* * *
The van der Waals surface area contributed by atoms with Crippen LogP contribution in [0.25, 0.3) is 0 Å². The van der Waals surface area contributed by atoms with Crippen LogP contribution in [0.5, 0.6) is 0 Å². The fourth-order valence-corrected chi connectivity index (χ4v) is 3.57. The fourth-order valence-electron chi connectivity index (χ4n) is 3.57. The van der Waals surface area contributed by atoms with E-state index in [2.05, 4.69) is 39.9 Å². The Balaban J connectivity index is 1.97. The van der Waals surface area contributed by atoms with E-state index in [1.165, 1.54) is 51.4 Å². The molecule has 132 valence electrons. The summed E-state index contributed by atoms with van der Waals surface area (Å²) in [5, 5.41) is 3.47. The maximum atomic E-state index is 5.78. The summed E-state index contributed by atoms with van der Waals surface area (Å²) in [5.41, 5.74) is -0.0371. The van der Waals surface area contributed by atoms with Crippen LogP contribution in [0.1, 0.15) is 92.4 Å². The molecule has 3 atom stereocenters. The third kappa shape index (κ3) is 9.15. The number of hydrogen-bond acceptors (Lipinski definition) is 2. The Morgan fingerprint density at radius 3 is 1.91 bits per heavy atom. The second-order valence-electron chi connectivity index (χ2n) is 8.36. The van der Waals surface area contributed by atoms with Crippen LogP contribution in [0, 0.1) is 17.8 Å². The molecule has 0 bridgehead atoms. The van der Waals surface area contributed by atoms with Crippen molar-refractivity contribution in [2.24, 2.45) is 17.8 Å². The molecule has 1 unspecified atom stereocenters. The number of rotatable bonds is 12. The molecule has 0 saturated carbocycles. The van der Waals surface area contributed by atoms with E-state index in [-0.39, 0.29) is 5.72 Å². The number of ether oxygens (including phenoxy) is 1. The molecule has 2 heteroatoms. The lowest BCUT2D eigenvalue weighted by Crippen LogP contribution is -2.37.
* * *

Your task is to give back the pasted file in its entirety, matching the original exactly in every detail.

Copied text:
The van der Waals surface area contributed by atoms with Crippen LogP contribution in [0.25, 0.3) is 0 Å². The van der Waals surface area contributed by atoms with Crippen LogP contribution in [0.5, 0.6) is 0 Å². The fourth-order valence-corrected chi connectivity index (χ4v) is 3.57. The fourth-order valence-electron chi connectivity index (χ4n) is 3.57. The van der Waals surface area contributed by atoms with E-state index in [2.05, 4.69) is 39.9 Å². The Balaban J connectivity index is 1.97. The van der Waals surface area contributed by atoms with E-state index in [1.165, 1.54) is 51.4 Å². The molecule has 132 valence electrons. The summed E-state index contributed by atoms with van der Waals surface area (Å²) in [5, 5.41) is 3.47. The maximum atomic E-state index is 5.78. The summed E-state index contributed by atoms with van der Waals surface area (Å²) in [5.41, 5.74) is -0.0371. The van der Waals surface area contributed by atoms with Crippen LogP contribution in [0.1, 0.15) is 92.4 Å². The molecule has 3 atom stereocenters. The third kappa shape index (κ3) is 9.15. The number of hydrogen-bond acceptors (Lipinski definition) is 2. The Morgan fingerprint density at radius 3 is 1.91 bits per heavy atom. The second-order valence-electron chi connectivity index (χ2n) is 8.36. The van der Waals surface area contributed by atoms with Crippen LogP contribution in [0, 0.1) is 17.8 Å². The molecule has 0 bridgehead atoms. The van der Waals surface area contributed by atoms with Crippen molar-refractivity contribution in [2.24, 2.45) is 17.8 Å². The molecule has 1 unspecified atom stereocenters. The number of rotatable bonds is 12. The molecule has 0 saturated carbocycles. The van der Waals surface area contributed by atoms with E-state index in [-0.39, 0.29) is 5.72 Å². The number of ether oxygens (including phenoxy) is 1. The molecule has 2 heteroatoms. The lowest BCUT2D eigenvalue weighted by Crippen LogP contribution is -2.37.